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Part of our in-depth series exploring Sioux Nation Forts

North Dakota Lewis & Clark Interpretive Center
P.O. Box 607
Washburn, ND 58577-0607
Phone: 701-462-8535
Fax: 701-462-3316
Toll-free 877-462-8535
Email: [email protected]

The winter headquarters (1804-1805) for the Corps of Discovery was constructed by the Expedition and named after their Native American hosts.

November 20, 1804: "We this day moved into our huts which are now completed. This place which we call Fort Mandan, is situated in a point of low ground, on the north side of the Missouri, covered with tall and heavy cottonwood". Captain Clark

This site, located a few miles downstream from the actual site, is a full-sized reconstruction of the trapezoidal fort.

November 20, 1804: " The works consist of two rows of huts or sheds, forming an angle where they joined each other; each row containing four rooms, of 14 feet square and 7 feet high, with plank ceiling, and the roof slanting so as to form a loft above the rooms, the highest point of which is 18 feet from the ground". Captain Clark

It is here that the adventurers were befriended by the area's Native Americans who taught them how to gather food and cope with the frigid temperatures. Sakakawea's (Hidatsa spelling) son, Baptiste, was also born at the fort.

December 7, 1804: "the Big White Grand Chief of the 1st village, came and informed us that a large Drove of Buffalow was near and his people was waiting for us to join them in a chase."Captain Clark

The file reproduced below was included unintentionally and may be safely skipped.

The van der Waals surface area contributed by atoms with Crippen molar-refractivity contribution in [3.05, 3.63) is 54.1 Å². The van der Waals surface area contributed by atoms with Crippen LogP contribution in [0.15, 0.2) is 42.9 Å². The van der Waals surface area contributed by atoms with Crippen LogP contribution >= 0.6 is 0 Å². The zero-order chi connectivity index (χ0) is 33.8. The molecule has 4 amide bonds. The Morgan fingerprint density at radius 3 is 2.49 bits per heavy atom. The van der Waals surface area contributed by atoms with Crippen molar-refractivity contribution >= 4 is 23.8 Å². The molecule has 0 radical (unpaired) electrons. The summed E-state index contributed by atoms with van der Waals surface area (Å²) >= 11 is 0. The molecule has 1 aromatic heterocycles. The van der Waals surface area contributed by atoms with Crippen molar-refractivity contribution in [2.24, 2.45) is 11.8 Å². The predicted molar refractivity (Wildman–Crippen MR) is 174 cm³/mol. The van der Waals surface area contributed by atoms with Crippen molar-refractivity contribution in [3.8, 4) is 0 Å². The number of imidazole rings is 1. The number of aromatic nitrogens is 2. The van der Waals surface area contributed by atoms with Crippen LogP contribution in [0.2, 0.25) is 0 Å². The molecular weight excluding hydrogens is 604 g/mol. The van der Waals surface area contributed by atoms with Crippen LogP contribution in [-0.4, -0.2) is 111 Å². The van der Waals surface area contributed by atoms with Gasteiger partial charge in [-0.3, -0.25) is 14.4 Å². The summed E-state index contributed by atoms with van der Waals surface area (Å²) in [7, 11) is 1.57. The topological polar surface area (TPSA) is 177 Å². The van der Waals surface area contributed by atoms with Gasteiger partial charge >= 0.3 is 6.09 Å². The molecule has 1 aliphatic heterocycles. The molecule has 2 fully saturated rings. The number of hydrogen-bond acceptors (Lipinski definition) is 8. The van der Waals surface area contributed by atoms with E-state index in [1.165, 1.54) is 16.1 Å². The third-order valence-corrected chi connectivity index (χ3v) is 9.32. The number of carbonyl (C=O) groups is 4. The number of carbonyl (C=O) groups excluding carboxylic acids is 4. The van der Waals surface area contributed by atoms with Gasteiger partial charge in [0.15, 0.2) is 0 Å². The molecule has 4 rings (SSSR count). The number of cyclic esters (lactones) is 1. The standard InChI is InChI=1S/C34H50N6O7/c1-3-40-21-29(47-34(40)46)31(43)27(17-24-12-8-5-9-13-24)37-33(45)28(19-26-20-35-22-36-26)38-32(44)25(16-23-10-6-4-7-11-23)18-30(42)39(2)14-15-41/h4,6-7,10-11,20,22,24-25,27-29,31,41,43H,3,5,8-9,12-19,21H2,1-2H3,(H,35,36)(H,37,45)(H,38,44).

December 8 - 25, 1804

January 5, 1805: "a Buffalo Dance for 3 nights passed in the 1st Village, a curious custom, all this is to cause the buffalow to Come near So that they may kill." Captain Clark

January 10, 1805: "last night was excessively Cold the Murckery this morning Stood at 40 ° below 0 which is 72° below the freesing point, about 10 oClock the boy about 13 years of age Came to the fort with his feet frosed and had layed out last night without fire with only a Buffalow Robe to Cover him, Customs & the habits of those people has them to bare more Cold than I thought it possible for man to endure." Captain Clark

February 11, 1805: " about five o Clock this evening one of the wives of Charbono (Sakakawea) was delivered of a fine boy." Captain Clark

Location

2 miles west of the Lewis & Clark Interpretive Center on McLean County Highway 17

Hours of Operation

Fort Mandan is closed for winter from October 1st to March 31st. It is open Tuesday through Sunday from 10am to 5pm from April through September. Meanwhile, the North Dakota Lewis & Clark Interpretive Center is open all year: 9am to 5pm in the summer and 10am to 5pm in the winter. The site also has a gift store.

Admission to Fort Mandan and Interpretive Center

Adults $8.00
Students (K-College) $5.00
Foundation members and under 5s free.

Fort Mandan is also an event venue capable of hosting as many as 180 guests.

School Tours

To arrange a school field trip to the Interpretive Center and Fort Mandan, call (877) 462-8535. Student admission for prescheduled school tour groups is available.

Group Tours

To arrange a group tour to the Interpretive Center and Fort Mandan, call (877) 462-8535.

Communities and Related Links
Fort Mandan Web Site
Bismarck/Mandan Convention and Visitors Bureau

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Further reading